How is that important? There are several hundred law schools out there. I tend to look at the background and expertise of the opposing attorney before taking any kind of action, including hiring outside counsel. For example, I was tasked to handle a major multimillion dollar litigation in about 40 states with Verizon. I looked at the attorney’s name in the complaint, and checked out where he went to law school, undergrad. Then I asked around Washington DC about the reputation of the law firm. That alone determined the legal recourse I would have against the complaint, the opposing attorney, and the reputation and expertise of the adversarial law firm.
Is this situation fairly common? Must be. I just saw the “Right outta Compton” movie, where the auteurs were being ripped off by their managers – who had his own counsel. And, when they realized that they were being shortchanged by their managers, they broke off as a group to produce independently. Had I been in their shoes, I would have found a local lawyer representing my interests from day 1, and made sure that this counsel was an experienced entertainment attorney with a notable reputation. That was NWA’ s fatal mistake.
And this scenario applies to Tom Brady’s battle with the NFL. In his decision, Judge Berman noted that the so-called independent study had been authored by the Attorney Wells from Paul Weiss law firm, the very same law firm representing the NFL. The report was therefore biased. Why? NFL paid the fees to Wells. When the second arbitration hearing was raised, the Paul Weiss law firm determined the validity of the Wells report – and again Judge Berman questioned the impartiality of the proceedings. (Note: everywhere that Judge Berman mentioned the Wells report, he placed quotation marks and bolded the adjective “independent”. By implication, the judge knew that the Wells report was biased.) Brady did the right thing: hired his own counsel and challenged the NFL in an impartial forum, the Federal court. He won. Had he not done so, he would have been stuck with the NFL deliberations against his favor.
Now attorneys can be expensive. As I state in an earlier blog, I hire the lawyer based on his academic background and experience. I analyze the value or the risk to the transaction to determine what would be appropriate counsel and the potential billables. In international deals, I do weigh heavily for attorneys currently in that country with specific experience and education peculiar to that country. For example, when I sought a Chinese attorney, I needed someone who was previously in the Chinese government or army, since contacts weigh heavily in any Chinese legal proceeding. In Latin America, I look to see if the lawyer attended a Catholic law school – why? Because Catholic schools are costly and only the upper class can afford to send their children to that type of institution. And when the other side brings in a blue chip law firm like Verizon, I also would contract out to a law firm of the same caliber.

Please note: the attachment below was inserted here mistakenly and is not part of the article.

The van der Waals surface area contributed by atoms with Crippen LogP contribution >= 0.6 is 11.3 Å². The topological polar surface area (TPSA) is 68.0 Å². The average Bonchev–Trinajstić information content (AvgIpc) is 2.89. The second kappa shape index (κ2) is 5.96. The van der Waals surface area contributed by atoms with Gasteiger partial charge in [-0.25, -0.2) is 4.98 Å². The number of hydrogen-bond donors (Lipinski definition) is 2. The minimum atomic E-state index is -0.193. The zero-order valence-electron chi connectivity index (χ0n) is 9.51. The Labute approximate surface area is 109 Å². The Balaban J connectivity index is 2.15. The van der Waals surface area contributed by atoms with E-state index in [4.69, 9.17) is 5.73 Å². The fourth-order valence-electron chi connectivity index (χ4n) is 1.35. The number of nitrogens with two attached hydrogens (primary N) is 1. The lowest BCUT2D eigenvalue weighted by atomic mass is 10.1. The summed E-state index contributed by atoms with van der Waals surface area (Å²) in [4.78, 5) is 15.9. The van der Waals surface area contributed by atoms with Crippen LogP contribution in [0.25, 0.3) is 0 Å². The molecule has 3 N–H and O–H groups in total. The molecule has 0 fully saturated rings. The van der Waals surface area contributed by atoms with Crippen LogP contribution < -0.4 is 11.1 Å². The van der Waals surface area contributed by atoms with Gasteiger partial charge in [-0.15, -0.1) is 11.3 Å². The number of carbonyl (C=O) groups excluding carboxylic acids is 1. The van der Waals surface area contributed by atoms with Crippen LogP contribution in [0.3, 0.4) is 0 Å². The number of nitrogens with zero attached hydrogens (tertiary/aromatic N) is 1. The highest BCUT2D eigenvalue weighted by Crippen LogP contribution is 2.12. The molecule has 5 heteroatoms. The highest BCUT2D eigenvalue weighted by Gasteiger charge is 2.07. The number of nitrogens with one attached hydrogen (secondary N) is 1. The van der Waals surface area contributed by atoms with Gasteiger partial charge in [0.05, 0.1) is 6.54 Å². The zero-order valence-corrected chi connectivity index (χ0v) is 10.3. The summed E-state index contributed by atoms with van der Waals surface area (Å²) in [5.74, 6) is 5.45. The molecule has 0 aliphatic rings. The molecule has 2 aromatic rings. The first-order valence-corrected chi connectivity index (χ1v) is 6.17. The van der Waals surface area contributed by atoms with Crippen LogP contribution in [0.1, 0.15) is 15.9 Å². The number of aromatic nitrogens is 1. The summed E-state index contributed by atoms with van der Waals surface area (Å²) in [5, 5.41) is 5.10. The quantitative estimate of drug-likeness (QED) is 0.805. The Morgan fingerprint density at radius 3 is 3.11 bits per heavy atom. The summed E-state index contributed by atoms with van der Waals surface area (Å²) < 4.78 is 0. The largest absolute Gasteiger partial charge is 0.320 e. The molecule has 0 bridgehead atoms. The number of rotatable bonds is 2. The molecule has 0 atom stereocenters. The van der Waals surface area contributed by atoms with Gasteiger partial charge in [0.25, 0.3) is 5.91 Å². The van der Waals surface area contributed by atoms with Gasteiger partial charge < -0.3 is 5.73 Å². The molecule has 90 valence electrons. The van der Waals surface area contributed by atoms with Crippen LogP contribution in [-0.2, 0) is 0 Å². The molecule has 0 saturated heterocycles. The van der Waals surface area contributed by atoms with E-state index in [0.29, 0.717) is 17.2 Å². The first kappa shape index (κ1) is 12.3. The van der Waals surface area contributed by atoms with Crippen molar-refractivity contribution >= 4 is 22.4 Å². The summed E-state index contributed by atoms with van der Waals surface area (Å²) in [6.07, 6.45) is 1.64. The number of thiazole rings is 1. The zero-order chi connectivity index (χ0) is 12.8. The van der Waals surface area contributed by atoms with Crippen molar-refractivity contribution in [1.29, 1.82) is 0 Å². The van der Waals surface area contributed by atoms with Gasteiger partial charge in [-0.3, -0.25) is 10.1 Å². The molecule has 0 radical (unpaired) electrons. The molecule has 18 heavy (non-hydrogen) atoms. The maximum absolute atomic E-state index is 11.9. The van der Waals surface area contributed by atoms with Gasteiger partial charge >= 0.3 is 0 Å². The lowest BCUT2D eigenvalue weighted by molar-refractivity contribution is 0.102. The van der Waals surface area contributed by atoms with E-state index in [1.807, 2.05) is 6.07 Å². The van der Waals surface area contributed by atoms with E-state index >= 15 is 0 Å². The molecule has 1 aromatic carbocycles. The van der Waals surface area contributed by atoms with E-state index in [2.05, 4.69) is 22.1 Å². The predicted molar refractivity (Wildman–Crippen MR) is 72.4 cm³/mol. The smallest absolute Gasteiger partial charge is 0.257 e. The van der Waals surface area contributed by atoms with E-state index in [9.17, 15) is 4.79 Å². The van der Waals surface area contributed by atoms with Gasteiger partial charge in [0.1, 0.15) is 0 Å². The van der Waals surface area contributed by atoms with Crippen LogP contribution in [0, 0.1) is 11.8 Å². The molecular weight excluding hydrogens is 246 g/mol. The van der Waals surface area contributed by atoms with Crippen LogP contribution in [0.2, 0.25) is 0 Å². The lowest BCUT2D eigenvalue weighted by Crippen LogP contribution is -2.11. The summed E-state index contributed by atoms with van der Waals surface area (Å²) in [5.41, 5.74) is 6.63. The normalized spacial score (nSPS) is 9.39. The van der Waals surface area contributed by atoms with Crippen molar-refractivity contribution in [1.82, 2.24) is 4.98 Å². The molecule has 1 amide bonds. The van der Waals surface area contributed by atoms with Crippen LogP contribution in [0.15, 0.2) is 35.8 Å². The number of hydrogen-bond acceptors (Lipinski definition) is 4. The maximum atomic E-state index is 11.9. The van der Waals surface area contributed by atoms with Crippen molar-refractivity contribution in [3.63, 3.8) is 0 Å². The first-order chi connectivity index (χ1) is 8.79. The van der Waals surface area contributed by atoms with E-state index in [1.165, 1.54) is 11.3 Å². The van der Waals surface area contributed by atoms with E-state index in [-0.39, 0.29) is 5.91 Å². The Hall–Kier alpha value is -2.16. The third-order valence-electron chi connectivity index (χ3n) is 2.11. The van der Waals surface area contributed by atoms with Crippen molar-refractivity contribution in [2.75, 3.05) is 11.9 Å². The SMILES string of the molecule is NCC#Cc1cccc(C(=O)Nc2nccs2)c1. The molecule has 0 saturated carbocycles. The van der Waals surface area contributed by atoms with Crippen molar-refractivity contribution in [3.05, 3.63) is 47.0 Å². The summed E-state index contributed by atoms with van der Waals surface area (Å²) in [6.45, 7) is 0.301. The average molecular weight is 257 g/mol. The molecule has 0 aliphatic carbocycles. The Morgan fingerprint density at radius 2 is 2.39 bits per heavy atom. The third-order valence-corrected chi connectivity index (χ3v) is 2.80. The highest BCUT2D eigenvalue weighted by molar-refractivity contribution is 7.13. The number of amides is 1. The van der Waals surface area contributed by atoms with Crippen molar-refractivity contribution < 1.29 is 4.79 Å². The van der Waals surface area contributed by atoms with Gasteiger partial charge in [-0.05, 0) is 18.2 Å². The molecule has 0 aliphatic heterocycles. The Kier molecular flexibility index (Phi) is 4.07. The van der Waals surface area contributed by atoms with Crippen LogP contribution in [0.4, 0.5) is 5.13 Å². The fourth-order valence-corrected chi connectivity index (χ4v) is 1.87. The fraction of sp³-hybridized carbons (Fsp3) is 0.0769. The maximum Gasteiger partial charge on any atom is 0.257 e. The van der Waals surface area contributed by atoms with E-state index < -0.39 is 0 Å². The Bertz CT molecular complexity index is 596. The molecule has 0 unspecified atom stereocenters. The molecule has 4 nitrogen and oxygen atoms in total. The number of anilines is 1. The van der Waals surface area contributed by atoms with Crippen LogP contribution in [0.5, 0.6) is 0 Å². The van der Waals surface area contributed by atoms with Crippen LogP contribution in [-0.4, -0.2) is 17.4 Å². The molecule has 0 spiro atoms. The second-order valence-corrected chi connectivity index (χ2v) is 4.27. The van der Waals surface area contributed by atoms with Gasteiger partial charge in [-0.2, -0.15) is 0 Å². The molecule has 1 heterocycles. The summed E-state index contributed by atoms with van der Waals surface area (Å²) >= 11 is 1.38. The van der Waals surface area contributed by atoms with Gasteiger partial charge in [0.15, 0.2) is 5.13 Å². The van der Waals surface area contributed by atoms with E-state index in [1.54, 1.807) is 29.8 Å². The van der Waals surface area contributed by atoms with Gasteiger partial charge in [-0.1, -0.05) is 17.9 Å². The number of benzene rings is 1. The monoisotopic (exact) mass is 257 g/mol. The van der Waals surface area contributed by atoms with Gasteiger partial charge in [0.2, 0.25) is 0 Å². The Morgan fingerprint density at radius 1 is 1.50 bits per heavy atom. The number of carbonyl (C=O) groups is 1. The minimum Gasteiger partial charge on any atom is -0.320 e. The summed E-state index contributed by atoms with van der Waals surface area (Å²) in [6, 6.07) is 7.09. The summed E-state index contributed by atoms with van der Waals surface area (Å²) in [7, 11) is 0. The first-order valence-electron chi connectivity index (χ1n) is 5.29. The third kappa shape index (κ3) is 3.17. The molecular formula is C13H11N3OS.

How did I get this experience? Having worked in startups, larger and smaller law firms, I endeavored to find efficient ways to achieve successful and least expensive outcomes in legal proceedings or business dealings. There times that I had coordinate legal issues stemming from over 40 states and from over 50 countries. For example, I had register an operating subsidiary in telecommunications in Argentina one day or find out why the company was being billed for franchise taxes in California. In the meantime, my international company did not have an unlimited budget. I would visit each country, meet with local counsel, and note how legal proceedings were handled in each country. Note that each country will have different ways of handling legal matters.
And legal bills for a multinational company can be expensive: both Citibank and Goldman Sachs have paid out fees over $1 billion dollars to law firms in 2014. And startups do not have the luxury to stretch proceedings as they have to fulfill marketing milestones regardless of the regulations. And, in the case of novel technologies, I found myself educating foreign counsel on the operations of the business in order to represent the company effectively. And this learning process is unique – I only know of a handful of lawyers who can handle such extensive legal operations. That is why I notice the pitfalls for companies such as AirBnB and Uber when they expand too quickly internationally without realizing the implications of their international operations. Too many mistakes and it will cost a lot of money to fix them.
Again, when your partner or other side employs, counsel, find a capable attorney. It can be expensive in the long run, so don’t be pennies wise, pounds foolish.